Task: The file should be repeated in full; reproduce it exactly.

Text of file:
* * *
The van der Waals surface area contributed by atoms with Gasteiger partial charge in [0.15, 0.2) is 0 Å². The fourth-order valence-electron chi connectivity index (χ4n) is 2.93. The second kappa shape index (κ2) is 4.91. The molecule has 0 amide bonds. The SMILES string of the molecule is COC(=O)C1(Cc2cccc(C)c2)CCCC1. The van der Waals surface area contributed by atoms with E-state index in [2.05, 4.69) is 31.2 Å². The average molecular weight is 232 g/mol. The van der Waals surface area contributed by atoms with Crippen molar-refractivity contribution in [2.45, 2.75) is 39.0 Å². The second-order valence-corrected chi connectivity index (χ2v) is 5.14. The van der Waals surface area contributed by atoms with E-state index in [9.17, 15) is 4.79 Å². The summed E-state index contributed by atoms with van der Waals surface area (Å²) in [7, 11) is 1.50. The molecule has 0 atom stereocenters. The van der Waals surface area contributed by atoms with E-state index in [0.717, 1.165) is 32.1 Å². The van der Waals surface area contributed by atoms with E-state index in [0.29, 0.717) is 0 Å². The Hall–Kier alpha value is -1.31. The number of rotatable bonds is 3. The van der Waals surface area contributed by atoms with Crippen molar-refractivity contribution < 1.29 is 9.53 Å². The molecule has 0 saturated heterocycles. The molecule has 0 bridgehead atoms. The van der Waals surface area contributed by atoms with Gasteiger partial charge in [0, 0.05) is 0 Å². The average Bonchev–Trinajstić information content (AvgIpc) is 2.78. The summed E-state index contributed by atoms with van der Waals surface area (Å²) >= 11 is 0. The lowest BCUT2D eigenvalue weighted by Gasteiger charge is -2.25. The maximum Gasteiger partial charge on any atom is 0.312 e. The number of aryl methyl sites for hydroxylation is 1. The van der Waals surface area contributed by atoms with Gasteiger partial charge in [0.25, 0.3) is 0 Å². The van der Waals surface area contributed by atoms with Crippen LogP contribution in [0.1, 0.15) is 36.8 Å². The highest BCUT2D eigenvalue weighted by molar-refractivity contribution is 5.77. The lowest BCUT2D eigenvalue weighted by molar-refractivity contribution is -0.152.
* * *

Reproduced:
The van der Waals surface area contributed by atoms with Gasteiger partial charge in [0.15, 0.2) is 0 Å². The fourth-order valence-electron chi connectivity index (χ4n) is 2.93. The second kappa shape index (κ2) is 4.91. The molecule has 0 amide bonds. The SMILES string of the molecule is COC(=O)C1(Cc2cccc(C)c2)CCCC1. The van der Waals surface area contributed by atoms with E-state index in [2.05, 4.69) is 31.2 Å². The average molecular weight is 232 g/mol. The van der Waals surface area contributed by atoms with Crippen molar-refractivity contribution in [2.45, 2.75) is 39.0 Å². The second-order valence-corrected chi connectivity index (χ2v) is 5.14. The van der Waals surface area contributed by atoms with E-state index in [9.17, 15) is 4.79 Å². The summed E-state index contributed by atoms with van der Waals surface area (Å²) in [7, 11) is 1.50. The molecule has 0 atom stereocenters. The van der Waals surface area contributed by atoms with E-state index in [0.717, 1.165) is 32.1 Å². The van der Waals surface area contributed by atoms with E-state index in [0.29, 0.717) is 0 Å². The Hall–Kier alpha value is -1.31. The number of rotatable bonds is 3. The van der Waals surface area contributed by atoms with Crippen molar-refractivity contribution < 1.29 is 9.53 Å². The molecule has 0 saturated heterocycles. The molecule has 0 bridgehead atoms. The van der Waals surface area contributed by atoms with Gasteiger partial charge in [0, 0.05) is 0 Å². The average Bonchev–Trinajstić information content (AvgIpc) is 2.78. The summed E-state index contributed by atoms with van der Waals surface area (Å²) >= 11 is 0. The lowest BCUT2D eigenvalue weighted by Gasteiger charge is -2.25. The maximum Gasteiger partial charge on any atom is 0.312 e. The number of aryl methyl sites for hydroxylation is 1. The van der Waals surface area contributed by atoms with Gasteiger partial charge in [0.25, 0.3) is 0 Å². The van der Waals surface area contributed by atoms with Crippen LogP contribution in [0.1, 0.15) is 36.8 Å². The highest BCUT2D eigenvalue weighted by molar-refractivity contribution is 5.77. The lowest BCUT2D eigenvalue weighted by molar-refractivity contribution is -0.152.